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Why flexible working is a desirable option

By Jessica Heagren.

Working from home has become the norm for so many of us over the last 18 months that the thought of returning to the office feels us with dread. Traffic, standing for long train journeys, other peoples’ armpits on the tube….yuck. I’ll take my sunny kitchen table any day of the week thank you!

Except it’s not like that for everyone.

Some of us are fortunate enough to have a swanky home office shut away from our noisy families where we can hide away on video calls each day. But for those of us living in shared houses and trying to learn our trade, working remotely is not all it’s cracked up to be.

There is a natural economic, and often seniority, divide between those who benefit from remote working and those who find it less palatable. This has led to some grand sweeping statements around the need to get everyone back to the office.

But there is another way.

We all have different social needs. I’m happy to work at home five days a week, my business partner can’t bear it! But that doesn’t mean a no to remote working, it means being flexible! Finding models, working hours and locations that can work for everyone.

Many businesses are looking at local ‘hubs’. This means a shared workspace local to where somebody lives that they can go to for space, collaboration and interaction. It helps combat the loneliness issue and also means that people can meet colleagues, or even people in different companies, for a social fix.

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Getting remote working right will result in higher productivity. This has been hotly debated recently but the one consensus almost everyone agrees on? That remote working did not make it fall off a cliff! Again, there were challenges – training, collaboration on projects, team interactions but we’ve had a long enough trial period to overcome most of these now.

In fact many companies found that instead of significantly dropping, productivity has improved. When people are given the freedom to choose their hours and take their dogs for a walk, drop their children off at school and exercise when they choose, they work when suits them. For how long have we been talking how people are all different? How their composition is different? How some people work at midnight and others like to work at 6am – early birds and night owls? Is it any wonder when people are left to their own devices that their productivity improves?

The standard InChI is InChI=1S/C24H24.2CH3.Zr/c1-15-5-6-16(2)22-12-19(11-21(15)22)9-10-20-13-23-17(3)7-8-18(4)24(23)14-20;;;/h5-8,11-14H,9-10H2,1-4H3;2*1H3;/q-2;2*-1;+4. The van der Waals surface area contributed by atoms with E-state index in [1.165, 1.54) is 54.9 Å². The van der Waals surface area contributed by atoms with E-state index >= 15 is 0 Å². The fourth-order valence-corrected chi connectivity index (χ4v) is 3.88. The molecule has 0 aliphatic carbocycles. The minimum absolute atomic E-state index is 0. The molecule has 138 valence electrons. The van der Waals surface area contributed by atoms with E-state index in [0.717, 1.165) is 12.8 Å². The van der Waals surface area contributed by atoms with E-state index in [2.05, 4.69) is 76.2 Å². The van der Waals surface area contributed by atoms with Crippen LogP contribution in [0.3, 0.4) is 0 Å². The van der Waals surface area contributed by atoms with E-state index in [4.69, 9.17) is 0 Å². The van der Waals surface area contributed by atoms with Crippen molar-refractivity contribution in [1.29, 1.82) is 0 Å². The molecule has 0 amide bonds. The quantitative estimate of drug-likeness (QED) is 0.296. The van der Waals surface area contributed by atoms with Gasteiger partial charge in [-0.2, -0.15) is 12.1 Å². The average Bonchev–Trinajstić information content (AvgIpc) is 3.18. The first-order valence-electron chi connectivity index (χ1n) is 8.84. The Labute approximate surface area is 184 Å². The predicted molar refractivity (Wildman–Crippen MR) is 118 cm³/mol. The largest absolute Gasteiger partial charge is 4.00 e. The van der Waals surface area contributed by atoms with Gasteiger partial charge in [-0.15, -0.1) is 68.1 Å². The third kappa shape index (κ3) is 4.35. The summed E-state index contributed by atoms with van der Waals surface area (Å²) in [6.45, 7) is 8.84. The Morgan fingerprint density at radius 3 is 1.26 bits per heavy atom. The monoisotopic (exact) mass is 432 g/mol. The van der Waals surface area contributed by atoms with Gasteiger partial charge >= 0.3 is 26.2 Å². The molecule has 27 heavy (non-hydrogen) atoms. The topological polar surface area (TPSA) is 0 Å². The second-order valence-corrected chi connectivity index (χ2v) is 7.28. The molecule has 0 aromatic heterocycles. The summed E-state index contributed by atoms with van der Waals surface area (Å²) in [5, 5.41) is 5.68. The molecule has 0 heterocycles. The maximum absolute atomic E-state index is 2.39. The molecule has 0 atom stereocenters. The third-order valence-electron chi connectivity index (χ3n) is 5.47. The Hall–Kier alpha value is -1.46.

Not to mention their happiness. We know that when people feel they have a bit more control over their time they are that much happier. Determining what works for them, their families and their lives means they can construct a life that suits them.

The challenge of the old school elite around everyone being together and servicing customers is outdated and archaic. Of course thought should be given to this and plans to meet customer demands put in place but this can be far more of an organic process than many companies will trust in. Having looked at this in the past, the right balance of people and diversity levels that reflect a business’ customer base, companies find that their employee work patterns naturally follow their customer needs.

There will undoubtedly be a short term impact on the economy, particularly in city centres such as London. But again, this overcomes an issue we have long since been grappling with. Social and economic imbalance, the North South divide, overly expensive city centres and commuter belts. More people staying in suburbs and countrysides will allow for new businesses to build and pop up and wealth generation over a wider geographical spread.

This too lends itself to general wellbeing and improved stress levels. How many people dream of moving to Cornwall surfing every morning and then working later in the day? How many people would prefer to be surrounded by countryside to walk the dogs throughout the day? Travel, time pressure, traffic and large crowds cause cause people stress. This is an opportunity for people to live the life they choose whilst still using the skills they have spent years building up.

Remote working can and should be used to do what so many companies claim they are doing – prioritising mental and physical health of people over old notions of profit generation from the centre of London. Because frankly, that’s just not the case anymore.

We should be able to live where we want and how we want in order to contribute to our work in the greatest of our potential. Businesses will only benefit as a result.

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